IN THE GLASS: Ok, now here we get into what is most likely more familiar territory for people when they think of good Riesling. You know, the kind of wine you find yourself smelling so many times, huffing, actually, sticking your nose deeper and deeper into the glass… It’s almost a little embarrassing. In which case, you’re keeping the wrong company if they’re not doing the same, clearly. Mind you, as beautiful as this is on the nose, the amount of RS on the palate is indeed low for most Spätlese wines, and in my opinion is in no way the defining character of the wine. Ripe apricots and fresh pineapple. Ginger, dripping honeycombs and diesel fuel! Who doesn’t want to stick their nose in that particular compote?! Still a mere baby in it’s lifespan, but offering up plenty of it’s beauty in it’s youth as well. If you’re so inclined (and able to, I seem to lack that gene) to cellar one of these – this is certainly the one!

PDF: BAWC – MAY 2016

It has become tradition that the May installment of Back Alley Wine Club launches Rosé season… funny enough though, this year it seems the arrival of many of our favorite 2015 Rosés have been slow in their arrival to our shores. As you can imagine that causes quite a panic for many retailers who are awaiting that giant wave of pale pink delites, stacked to the ceiling, welcoming the summer weather.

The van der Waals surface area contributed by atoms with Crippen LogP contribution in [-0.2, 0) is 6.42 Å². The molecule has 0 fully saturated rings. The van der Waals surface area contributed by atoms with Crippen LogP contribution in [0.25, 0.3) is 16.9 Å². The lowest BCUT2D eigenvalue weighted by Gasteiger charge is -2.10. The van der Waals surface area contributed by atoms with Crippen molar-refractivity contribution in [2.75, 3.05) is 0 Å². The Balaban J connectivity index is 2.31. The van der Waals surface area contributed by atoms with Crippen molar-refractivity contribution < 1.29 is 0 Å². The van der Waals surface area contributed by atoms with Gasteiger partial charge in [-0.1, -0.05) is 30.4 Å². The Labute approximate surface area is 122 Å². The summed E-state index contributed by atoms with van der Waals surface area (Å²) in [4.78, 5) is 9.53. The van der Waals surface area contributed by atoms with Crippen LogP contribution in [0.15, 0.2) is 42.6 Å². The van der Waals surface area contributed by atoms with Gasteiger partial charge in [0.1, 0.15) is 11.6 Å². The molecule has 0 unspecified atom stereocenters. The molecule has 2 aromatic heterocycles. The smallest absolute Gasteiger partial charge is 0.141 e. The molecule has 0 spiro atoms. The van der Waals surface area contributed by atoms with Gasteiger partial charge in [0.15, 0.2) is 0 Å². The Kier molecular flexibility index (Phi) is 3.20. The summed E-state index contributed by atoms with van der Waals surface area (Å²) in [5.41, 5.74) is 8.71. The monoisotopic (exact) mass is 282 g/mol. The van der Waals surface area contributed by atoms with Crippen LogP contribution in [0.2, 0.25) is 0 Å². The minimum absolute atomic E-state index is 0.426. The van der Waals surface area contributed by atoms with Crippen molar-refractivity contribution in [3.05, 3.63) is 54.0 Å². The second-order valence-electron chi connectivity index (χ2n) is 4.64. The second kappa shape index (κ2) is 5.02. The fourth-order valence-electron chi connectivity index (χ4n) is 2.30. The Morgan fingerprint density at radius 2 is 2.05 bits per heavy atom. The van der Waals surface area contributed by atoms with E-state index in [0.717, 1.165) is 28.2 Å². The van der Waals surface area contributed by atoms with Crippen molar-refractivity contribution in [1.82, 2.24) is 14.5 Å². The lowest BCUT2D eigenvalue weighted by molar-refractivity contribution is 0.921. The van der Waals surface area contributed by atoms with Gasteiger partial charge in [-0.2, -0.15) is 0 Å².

But we know better. Right? So often Rosés are simply drank too young. Clearly there are ample guzzlers from Provence and elsewhere where that’s ok, but if we’re talking about Bandol or even the example of Sancerre that is included this month’s club, it is an absolute must to give it a year or more to develop. So this year I decided to turn our pink selection over to an old friend in the wine industry, Chris Deegan.

Chris is a partner in Sacred Thirst Selections, a relatively young import company that we often work with here at Bergamot as it carries so many of those terrifically nerdy and delicious gems that make us oh so very happy! These three wines really show how diverse and also how serious the world of Rosé can truly be. Oh yeah, and did I mention that two of them are sparkling? You’re welcome.    

          -Kevin Wardell, May 2016

Pere Mata “Cupada” Rosé / Cava, Penedes, Spain 2011 / 35% Macabeu, 20% Xarello, 20% Parellada, 25% Monastrell

IN THE BOTTLE: This is from a tiny, organically farmed, five hectare vineyard in the town of Sant Sadurní d’Anoia, in the heart of the Penedès, There is not a single wine from this Cava producer that doesn’t rock my world, especially for the price. Made Champagne method (as is all Cava, amazingly) with primary fermentation in stainless steel. And aged sur lees in bottle for almost 3 years with zero added dosage! Bonus! When people compare Pere Mata’s wines to Champagne, he simply says:

“I don’t want to make Champagne, I want make great Cava.”

This strong sentiment of identity and pride is a testament to the recognition that great Cava producers have to reach for to separate themselves from the two long established stereotypes for their wines: low cost, low quality and high cost “Champagne” wannabes.